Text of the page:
Last week we heard that Roger Waters, the legendary bassist of Pink Floyd, wrote an open letter to musicians calling for a cultural boycott of Israel. The letter led to the expected reactions on all sides. BDS (Boycott, Divestment and Sanctions) supporters consider Waters a hero, while supporters of Israel have responded defensively. And of course, there has been no shortage of name-calling on both sides. Is Roger Waters simply an anti-Semite whose criticism is easily dismissed? Is there any truth to his criticisms?
The shouting match is so intense that decent people reasonably wonder what to do. The leaders of the BDS movement have noted that they are calling for non-violent protest. Why do Israelis and Jews generally react so defensively against BDS? Here’s why: calls for boycott will not solve the problems between Jews and Palestinians. Simply calling for boycotts and making blanket accusations not only will fail to solve the deep issues separating the groups, but will also hinder the dialogue and understanding needed to address them.
Despite accusations to the contrary, Israel is not an apartheid state. Israel’s Declaration of Independence promises that the State "will ensure complete equality of social and political rights to all its inhabitants; it will be based on freedom, justice and peace as envisaged by the prophets of Israel; it will ensure complete equality of social and political rights to all its inhabitants irrespective or religion, race or sex." Israel’s Supreme Court, particularly, has protected the rights of the country’s minorities for decades.
However, despite even the Court’s efforts, the reality is that many Muslim and Christian Palestinians do not experience equality in Israel. There are historical and practical explanations for the differences in treatment, and there are many Arab-Israeli Palestinians who have benefited from Israeli citizenship. Still, Israelis know that there is a long road ahead before achieving both justice and peace.
So what is wrong with calls for boycott? The problem is that many of those calling for boycott appear to be more interested in condemning the entire State of Israel rather than addressing specific cases or policies. They are not friends of Israel. Jews and Israelis understandably hear these calls as having an agenda that extends beyond honest criticism.
For many outside Israel, there is generally a sense that one must choose sides in arguments about the conflict: I must unconditionally support my friend, and corresponding to this, I am expected to condemn the other side. This model is severely flawed. It only increases the number of enemies in the world; it does nothing to further peace and understanding.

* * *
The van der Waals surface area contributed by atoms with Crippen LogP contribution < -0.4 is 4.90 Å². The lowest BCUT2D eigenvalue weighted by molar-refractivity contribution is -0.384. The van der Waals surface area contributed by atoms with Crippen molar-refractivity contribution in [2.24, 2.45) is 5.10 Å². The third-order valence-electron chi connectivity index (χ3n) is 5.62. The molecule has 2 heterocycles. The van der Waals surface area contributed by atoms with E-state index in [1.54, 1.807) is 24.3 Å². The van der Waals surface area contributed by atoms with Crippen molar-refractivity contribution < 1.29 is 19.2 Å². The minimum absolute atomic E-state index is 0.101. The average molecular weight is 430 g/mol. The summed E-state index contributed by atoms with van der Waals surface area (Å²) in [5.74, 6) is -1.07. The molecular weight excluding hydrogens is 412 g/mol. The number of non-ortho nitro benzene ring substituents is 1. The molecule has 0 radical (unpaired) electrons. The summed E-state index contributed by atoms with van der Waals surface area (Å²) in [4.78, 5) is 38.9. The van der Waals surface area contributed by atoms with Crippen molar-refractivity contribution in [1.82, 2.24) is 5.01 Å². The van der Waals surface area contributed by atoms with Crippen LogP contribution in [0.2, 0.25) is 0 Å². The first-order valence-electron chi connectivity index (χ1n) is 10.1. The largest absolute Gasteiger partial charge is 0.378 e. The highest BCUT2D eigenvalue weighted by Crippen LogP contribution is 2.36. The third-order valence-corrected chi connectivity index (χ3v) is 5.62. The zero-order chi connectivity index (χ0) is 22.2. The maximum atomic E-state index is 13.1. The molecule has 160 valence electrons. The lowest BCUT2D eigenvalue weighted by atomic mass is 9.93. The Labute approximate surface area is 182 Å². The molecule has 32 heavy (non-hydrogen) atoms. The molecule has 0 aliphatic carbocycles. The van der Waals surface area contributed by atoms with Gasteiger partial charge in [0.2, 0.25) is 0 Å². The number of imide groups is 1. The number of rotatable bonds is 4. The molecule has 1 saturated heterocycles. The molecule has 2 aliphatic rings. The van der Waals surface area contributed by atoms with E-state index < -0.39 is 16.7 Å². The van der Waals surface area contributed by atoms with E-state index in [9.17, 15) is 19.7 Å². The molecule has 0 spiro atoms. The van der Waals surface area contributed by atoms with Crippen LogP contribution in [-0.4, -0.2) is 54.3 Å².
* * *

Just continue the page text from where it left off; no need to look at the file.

Jewish tradition has a model of friendship that goes deeper than a simple, “you’re with me or against me” approach. The Mishnah teaches that one should "Make for yourself a teacher; acquire/buy for yourself a friend." (Mishnah Avot 1:7) Maimonides, like many readers of the Mishnah, wondered why the imperative to find a friend is so much stronger than the need to find a teacher. Even in the 12th century, Maimonides knew that true friends could not be bought. Why then does the Mishnah use the term kene (acquire/buy)? According to Maimonides, we have many kinds of friends. Some provide a service we need. Some make us feel good about ourselves. We trust these friends with all of our secrets, knowing that they will never betray us. A third category of friend is so important that s/he should be acquired by all means. This is the friend with whom we share the idea of "the good," who can criticize us and make us better versions of ourselves. We trust that this friend cares first and foremost about our well-being. For this reason we are willing to risk some vulnerability, believing that we will become better and stronger in the process.
If a person who is critical truly wants to help me change, s/he must care about my well-being. If I trust that is so, then I will be able hear and accept the criticism. Self-examination by the critic is important here. What is motivating the criticism? In the case of Israel, is the criticism about a particular policy or about something broader? Is the goal of the criticism (for example, making life better for Palestinians) best accomplished through such statements? Is the policy in question unique to Israel? Do I challenge problems such as racism elsewhere? Do I speak out against attacks on Christians in Syria and Egypt, for example?
The rabbis in the Talmud recognized that criticism is a tricky business. Rabbi Tarfon wondered if there was anyone in his generation who knew how to accept criticism, and Rabbi Eleazar ben Azariah retorted that he wondered if there was anyone who knew how to (properly) criticize (BT Arakhin 16b). Almost two millennia later, we are all still challenged to accept criticism, but also to give criticism in a way that can actually effect change.
Rosh Hashanah and Yom Kippur with their season of repentance are part of our yearly cycle. We repent every year, because we are all flawed. While attacks by Roger Waters and others are not innocent or righteous, let us move beyond the automatic reaction of defensiveness. Let us resolve to recognize the inequities in Israeli society and policy and to make life in this land a fulfillment of the promises in our Declaration of Independence.